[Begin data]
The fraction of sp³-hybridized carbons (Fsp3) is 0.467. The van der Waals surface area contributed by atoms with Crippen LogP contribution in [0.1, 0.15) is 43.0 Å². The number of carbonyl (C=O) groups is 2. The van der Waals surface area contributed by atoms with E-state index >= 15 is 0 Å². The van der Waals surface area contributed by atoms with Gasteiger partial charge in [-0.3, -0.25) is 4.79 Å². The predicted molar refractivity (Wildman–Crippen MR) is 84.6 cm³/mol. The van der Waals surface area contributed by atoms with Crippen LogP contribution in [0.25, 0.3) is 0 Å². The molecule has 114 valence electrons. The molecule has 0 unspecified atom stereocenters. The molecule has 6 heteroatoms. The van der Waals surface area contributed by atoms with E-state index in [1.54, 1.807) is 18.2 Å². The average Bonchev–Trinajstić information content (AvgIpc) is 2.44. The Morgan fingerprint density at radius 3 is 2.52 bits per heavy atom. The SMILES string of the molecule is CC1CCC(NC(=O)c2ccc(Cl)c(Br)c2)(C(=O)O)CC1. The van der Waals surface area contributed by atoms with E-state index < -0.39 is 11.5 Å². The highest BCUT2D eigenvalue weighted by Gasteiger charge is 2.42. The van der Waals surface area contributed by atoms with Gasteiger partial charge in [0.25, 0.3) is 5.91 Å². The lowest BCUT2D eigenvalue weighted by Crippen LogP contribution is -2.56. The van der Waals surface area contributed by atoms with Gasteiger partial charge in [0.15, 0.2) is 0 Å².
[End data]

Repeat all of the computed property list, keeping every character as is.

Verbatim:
The fraction of sp³-hybridized carbons (Fsp3) is 0.467. The van der Waals surface area contributed by atoms with Crippen LogP contribution in [0.1, 0.15) is 43.0 Å². The number of carbonyl (C=O) groups is 2. The van der Waals surface area contributed by atoms with E-state index >= 15 is 0 Å². The van der Waals surface area contributed by atoms with Gasteiger partial charge in [-0.3, -0.25) is 4.79 Å². The predicted molar refractivity (Wildman–Crippen MR) is 84.6 cm³/mol. The van der Waals surface area contributed by atoms with Crippen LogP contribution in [0.25, 0.3) is 0 Å². The molecule has 114 valence electrons. The molecule has 0 unspecified atom stereocenters. The molecule has 6 heteroatoms. The van der Waals surface area contributed by atoms with E-state index in [1.54, 1.807) is 18.2 Å². The average Bonchev–Trinajstić information content (AvgIpc) is 2.44. The Morgan fingerprint density at radius 3 is 2.52 bits per heavy atom. The SMILES string of the molecule is CC1CCC(NC(=O)c2ccc(Cl)c(Br)c2)(C(=O)O)CC1. The van der Waals surface area contributed by atoms with E-state index < -0.39 is 11.5 Å². The highest BCUT2D eigenvalue weighted by Gasteiger charge is 2.42. The van der Waals surface area contributed by atoms with Gasteiger partial charge in [0.25, 0.3) is 5.91 Å². The lowest BCUT2D eigenvalue weighted by Crippen LogP contribution is -2.56. The van der Waals surface area contributed by atoms with Gasteiger partial charge in [0.15, 0.2) is 0 Å².